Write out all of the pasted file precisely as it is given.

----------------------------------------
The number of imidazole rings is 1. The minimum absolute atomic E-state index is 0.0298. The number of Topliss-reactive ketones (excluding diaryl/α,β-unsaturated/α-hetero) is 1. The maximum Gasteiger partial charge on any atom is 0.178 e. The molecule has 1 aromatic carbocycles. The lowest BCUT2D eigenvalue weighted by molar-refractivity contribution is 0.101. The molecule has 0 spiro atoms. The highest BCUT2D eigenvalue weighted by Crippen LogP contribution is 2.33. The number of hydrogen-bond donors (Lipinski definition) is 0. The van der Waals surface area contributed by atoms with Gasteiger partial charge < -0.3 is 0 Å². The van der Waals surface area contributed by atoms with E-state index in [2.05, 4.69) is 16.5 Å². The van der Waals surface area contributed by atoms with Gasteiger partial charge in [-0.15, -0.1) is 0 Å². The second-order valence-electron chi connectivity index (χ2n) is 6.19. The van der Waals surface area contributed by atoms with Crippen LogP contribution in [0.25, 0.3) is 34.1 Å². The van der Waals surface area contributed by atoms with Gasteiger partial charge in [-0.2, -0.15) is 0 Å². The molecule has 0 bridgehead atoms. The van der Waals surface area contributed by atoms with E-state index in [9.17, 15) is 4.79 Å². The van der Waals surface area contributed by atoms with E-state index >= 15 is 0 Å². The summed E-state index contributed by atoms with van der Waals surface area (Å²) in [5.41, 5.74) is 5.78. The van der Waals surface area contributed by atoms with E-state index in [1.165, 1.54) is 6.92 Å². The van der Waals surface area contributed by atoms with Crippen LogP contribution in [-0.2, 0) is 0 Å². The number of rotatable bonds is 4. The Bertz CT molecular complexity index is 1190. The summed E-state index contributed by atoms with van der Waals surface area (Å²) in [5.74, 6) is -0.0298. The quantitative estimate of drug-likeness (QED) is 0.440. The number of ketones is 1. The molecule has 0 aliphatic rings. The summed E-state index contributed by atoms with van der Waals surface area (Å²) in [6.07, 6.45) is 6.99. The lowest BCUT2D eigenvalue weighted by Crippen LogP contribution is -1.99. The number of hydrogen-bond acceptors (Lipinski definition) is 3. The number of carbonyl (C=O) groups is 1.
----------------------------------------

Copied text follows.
The number of imidazole rings is 1. The minimum absolute atomic E-state index is 0.0298. The number of Topliss-reactive ketones (excluding diaryl/α,β-unsaturated/α-hetero) is 1. The maximum Gasteiger partial charge on any atom is 0.178 e. The molecule has 1 aromatic carbocycles. The lowest BCUT2D eigenvalue weighted by molar-refractivity contribution is 0.101. The molecule has 0 spiro atoms. The highest BCUT2D eigenvalue weighted by Crippen LogP contribution is 2.33. The number of hydrogen-bond donors (Lipinski definition) is 0. The van der Waals surface area contributed by atoms with Gasteiger partial charge < -0.3 is 0 Å². The van der Waals surface area contributed by atoms with E-state index in [2.05, 4.69) is 16.5 Å². The van der Waals surface area contributed by atoms with Gasteiger partial charge in [-0.15, -0.1) is 0 Å². The second-order valence-electron chi connectivity index (χ2n) is 6.19. The van der Waals surface area contributed by atoms with Crippen LogP contribution in [0.25, 0.3) is 34.1 Å². The van der Waals surface area contributed by atoms with Gasteiger partial charge in [-0.2, -0.15) is 0 Å². The molecule has 0 bridgehead atoms. The van der Waals surface area contributed by atoms with E-state index in [9.17, 15) is 4.79 Å². The van der Waals surface area contributed by atoms with E-state index >= 15 is 0 Å². The summed E-state index contributed by atoms with van der Waals surface area (Å²) in [5.41, 5.74) is 5.78. The van der Waals surface area contributed by atoms with E-state index in [1.165, 1.54) is 6.92 Å². The van der Waals surface area contributed by atoms with Crippen LogP contribution in [-0.2, 0) is 0 Å². The number of rotatable bonds is 4. The Bertz CT molecular complexity index is 1190. The summed E-state index contributed by atoms with van der Waals surface area (Å²) in [5.74, 6) is -0.0298. The quantitative estimate of drug-likeness (QED) is 0.440. The number of ketones is 1. The molecule has 0 aliphatic rings. The summed E-state index contributed by atoms with van der Waals surface area (Å²) in [6.07, 6.45) is 6.99. The lowest BCUT2D eigenvalue weighted by Crippen LogP contribution is -1.99. The number of hydrogen-bond acceptors (Lipinski definition) is 3. The number of carbonyl (C=O) groups is 1.